In the prior section, we discussed that performance obligations are distinct goods, services, or bundles of goods/services.
What is Distinct?
However, what does it mean to be distinct? Two conditions are necessary for goods/services to be considered distinct, the answer must be yes to BOTH of the following questions:
1. Capable of Being Distinct: Can the customer benefit from the good or service on its own or together with other readily available resources?
2. Distinct within the Contract: Is the entity’s promise to transfer the good or service separately identifiable from other promises in the contract?
If the answer to both of these is yes, then the good/service/bundle is a performance obligation.
If the promised good or service is determined to not be distinct, an entity should continue to combine it with other promised goods or services until it becomes distinct.
For point (1) above: Indicators that an entity can get benefited from a good or service including the fact that an entity regularly sells such a good or service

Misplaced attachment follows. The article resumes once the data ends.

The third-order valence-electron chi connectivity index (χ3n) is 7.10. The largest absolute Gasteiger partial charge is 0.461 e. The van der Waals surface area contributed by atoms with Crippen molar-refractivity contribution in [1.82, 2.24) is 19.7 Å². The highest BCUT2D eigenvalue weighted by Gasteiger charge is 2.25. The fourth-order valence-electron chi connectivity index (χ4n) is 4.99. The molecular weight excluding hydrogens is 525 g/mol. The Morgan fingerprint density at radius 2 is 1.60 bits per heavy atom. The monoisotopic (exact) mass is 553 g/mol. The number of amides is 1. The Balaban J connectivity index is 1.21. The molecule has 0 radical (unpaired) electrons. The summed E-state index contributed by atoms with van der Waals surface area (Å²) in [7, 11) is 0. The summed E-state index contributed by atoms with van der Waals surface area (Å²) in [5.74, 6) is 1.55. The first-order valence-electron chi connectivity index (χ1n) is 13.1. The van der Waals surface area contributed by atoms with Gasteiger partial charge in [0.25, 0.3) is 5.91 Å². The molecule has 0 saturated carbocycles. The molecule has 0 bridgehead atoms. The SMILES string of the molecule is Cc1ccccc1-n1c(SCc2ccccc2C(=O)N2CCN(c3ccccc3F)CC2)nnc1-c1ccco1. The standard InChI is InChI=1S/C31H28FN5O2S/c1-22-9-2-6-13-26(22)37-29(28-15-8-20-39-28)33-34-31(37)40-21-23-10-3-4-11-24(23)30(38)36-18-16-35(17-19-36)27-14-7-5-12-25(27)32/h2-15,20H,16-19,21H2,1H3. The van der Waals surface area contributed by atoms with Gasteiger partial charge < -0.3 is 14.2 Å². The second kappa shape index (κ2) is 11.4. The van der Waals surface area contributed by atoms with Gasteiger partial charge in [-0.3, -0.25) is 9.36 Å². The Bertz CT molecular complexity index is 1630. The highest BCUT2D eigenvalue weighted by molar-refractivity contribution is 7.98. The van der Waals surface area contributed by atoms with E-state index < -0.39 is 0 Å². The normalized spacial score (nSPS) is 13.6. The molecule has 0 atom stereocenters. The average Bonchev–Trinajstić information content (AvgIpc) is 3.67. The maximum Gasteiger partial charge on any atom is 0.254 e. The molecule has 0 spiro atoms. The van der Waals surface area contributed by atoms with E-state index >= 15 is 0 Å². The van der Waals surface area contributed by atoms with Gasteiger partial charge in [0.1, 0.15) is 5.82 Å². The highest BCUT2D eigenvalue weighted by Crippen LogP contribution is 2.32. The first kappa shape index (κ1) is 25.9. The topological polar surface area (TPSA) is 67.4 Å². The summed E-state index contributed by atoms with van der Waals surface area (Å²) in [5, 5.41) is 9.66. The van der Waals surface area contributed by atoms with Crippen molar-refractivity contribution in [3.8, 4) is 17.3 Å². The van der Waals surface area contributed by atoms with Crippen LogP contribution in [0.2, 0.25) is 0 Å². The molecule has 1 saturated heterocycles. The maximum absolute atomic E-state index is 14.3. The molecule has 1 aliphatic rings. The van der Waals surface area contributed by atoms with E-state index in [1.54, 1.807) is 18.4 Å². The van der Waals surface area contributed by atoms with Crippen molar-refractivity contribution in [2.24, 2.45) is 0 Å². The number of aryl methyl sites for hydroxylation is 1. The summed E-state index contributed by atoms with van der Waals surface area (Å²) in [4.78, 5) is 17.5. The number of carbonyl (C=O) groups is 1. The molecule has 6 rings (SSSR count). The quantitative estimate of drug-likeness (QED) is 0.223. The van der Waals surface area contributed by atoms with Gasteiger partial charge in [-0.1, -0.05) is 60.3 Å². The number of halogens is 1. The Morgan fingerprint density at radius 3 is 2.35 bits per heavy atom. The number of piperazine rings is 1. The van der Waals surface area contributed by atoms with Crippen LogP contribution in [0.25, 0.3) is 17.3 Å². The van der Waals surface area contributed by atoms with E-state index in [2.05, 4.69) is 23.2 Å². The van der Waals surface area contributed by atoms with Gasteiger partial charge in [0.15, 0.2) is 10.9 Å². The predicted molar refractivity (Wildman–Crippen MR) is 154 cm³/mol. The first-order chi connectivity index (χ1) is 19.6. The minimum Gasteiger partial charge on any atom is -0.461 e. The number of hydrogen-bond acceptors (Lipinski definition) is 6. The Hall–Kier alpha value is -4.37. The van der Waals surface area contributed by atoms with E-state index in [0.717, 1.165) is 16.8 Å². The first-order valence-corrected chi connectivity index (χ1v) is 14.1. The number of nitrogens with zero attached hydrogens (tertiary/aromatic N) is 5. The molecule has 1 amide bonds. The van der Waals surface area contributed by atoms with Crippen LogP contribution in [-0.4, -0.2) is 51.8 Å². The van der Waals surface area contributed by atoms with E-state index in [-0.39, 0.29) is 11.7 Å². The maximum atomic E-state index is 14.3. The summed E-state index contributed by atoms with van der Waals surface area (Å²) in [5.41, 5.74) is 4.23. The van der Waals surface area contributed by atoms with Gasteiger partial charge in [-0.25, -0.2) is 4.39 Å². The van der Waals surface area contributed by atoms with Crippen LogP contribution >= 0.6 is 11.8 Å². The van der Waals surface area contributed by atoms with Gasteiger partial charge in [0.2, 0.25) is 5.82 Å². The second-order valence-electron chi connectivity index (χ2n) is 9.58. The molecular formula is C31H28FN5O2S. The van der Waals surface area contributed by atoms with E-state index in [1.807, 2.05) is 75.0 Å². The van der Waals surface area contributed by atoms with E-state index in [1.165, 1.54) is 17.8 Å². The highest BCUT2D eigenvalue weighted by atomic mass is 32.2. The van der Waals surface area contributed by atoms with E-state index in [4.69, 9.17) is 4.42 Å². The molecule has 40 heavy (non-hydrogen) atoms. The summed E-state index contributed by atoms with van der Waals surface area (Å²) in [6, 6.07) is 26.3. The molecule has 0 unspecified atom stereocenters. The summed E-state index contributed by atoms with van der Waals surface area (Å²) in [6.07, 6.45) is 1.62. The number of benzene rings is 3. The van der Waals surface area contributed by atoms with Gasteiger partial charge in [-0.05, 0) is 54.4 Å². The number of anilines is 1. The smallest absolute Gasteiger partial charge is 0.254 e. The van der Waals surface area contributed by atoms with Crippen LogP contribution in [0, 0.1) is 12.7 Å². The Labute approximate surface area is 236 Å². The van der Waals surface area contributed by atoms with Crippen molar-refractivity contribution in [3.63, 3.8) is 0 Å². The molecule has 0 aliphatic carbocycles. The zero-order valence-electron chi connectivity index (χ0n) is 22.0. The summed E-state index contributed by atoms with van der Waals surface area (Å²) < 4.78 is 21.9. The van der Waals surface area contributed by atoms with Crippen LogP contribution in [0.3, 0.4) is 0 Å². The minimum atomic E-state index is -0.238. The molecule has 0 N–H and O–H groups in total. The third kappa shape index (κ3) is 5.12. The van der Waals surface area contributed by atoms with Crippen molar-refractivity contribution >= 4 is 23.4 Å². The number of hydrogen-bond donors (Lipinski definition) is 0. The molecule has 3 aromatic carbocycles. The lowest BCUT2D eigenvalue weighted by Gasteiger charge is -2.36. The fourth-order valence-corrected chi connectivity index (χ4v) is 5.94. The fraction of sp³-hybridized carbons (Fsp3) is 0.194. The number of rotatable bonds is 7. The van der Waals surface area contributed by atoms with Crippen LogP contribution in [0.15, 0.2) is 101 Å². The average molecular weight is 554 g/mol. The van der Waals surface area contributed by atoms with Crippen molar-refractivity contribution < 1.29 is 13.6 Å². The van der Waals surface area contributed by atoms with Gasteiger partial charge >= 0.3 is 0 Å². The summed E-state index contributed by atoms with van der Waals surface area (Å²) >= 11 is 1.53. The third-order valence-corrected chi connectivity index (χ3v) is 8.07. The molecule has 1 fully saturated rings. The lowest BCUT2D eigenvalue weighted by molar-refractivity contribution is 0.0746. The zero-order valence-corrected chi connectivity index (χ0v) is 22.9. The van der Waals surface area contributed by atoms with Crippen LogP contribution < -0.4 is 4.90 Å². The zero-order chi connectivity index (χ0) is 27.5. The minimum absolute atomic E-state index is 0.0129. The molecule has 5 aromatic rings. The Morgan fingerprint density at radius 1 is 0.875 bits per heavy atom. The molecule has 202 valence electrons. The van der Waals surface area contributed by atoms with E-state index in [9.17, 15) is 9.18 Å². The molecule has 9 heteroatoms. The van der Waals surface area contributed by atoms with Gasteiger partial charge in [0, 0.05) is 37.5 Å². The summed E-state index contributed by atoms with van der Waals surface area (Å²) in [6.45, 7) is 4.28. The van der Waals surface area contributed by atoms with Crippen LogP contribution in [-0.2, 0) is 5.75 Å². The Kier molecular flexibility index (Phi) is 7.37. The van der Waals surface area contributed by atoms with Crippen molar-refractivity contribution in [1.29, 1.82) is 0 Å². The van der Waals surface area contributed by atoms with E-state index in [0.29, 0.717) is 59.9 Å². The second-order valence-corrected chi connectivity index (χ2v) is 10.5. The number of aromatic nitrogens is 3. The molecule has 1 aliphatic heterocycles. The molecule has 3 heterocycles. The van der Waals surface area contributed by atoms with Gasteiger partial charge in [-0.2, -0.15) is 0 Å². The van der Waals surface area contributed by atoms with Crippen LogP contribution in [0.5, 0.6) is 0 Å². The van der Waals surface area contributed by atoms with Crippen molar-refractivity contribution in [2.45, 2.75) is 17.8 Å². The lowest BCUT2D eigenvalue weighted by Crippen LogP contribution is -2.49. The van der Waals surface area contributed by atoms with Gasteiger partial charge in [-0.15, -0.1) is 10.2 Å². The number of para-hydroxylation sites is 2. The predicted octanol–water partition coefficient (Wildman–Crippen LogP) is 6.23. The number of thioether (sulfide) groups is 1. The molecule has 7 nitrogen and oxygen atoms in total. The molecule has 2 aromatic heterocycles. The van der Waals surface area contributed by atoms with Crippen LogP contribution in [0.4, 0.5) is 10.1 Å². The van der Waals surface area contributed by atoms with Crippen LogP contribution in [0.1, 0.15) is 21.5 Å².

For point (2) above: Factors that indicate that a promise is separately identifiable are:
1. The entity does not provide a significant service of integrating the good or service with other goods or services promised in the contract into a bundle of goods or services that represent the combined output for which the customer has contracted. (In other words, the entity is not using the good or service as an input to produce or deliver the combined output specified by the customer.)
2. The good or service does not significantly modify or customize another good or service promised in the contract.